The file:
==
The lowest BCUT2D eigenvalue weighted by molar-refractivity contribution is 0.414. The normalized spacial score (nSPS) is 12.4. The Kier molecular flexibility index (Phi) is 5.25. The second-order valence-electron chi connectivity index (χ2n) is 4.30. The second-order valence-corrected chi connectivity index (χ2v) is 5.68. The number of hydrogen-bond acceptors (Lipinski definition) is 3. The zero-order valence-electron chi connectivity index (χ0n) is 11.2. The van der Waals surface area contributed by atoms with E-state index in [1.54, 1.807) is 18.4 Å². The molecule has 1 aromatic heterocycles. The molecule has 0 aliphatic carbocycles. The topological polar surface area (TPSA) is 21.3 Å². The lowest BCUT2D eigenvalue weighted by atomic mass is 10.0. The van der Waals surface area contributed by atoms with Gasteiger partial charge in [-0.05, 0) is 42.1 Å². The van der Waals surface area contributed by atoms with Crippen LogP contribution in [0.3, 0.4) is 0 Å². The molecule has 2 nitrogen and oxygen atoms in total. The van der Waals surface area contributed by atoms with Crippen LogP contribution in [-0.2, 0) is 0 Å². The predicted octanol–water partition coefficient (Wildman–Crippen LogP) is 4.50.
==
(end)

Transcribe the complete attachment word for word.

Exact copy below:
The lowest BCUT2D eigenvalue weighted by molar-refractivity contribution is 0.414. The normalized spacial score (nSPS) is 12.4. The Kier molecular flexibility index (Phi) is 5.25. The second-order valence-electron chi connectivity index (χ2n) is 4.30. The second-order valence-corrected chi connectivity index (χ2v) is 5.68. The number of hydrogen-bond acceptors (Lipinski definition) is 3. The zero-order valence-electron chi connectivity index (χ0n) is 11.2. The van der Waals surface area contributed by atoms with E-state index in [1.54, 1.807) is 18.4 Å². The molecule has 1 aromatic heterocycles. The molecule has 0 aliphatic carbocycles. The topological polar surface area (TPSA) is 21.3 Å². The lowest BCUT2D eigenvalue weighted by atomic mass is 10.0. The van der Waals surface area contributed by atoms with Gasteiger partial charge in [-0.05, 0) is 42.1 Å². The van der Waals surface area contributed by atoms with Crippen LogP contribution in [0.3, 0.4) is 0 Å². The molecule has 2 nitrogen and oxygen atoms in total. The van der Waals surface area contributed by atoms with Crippen LogP contribution in [-0.2, 0) is 0 Å². The predicted octanol–water partition coefficient (Wildman–Crippen LogP) is 4.50.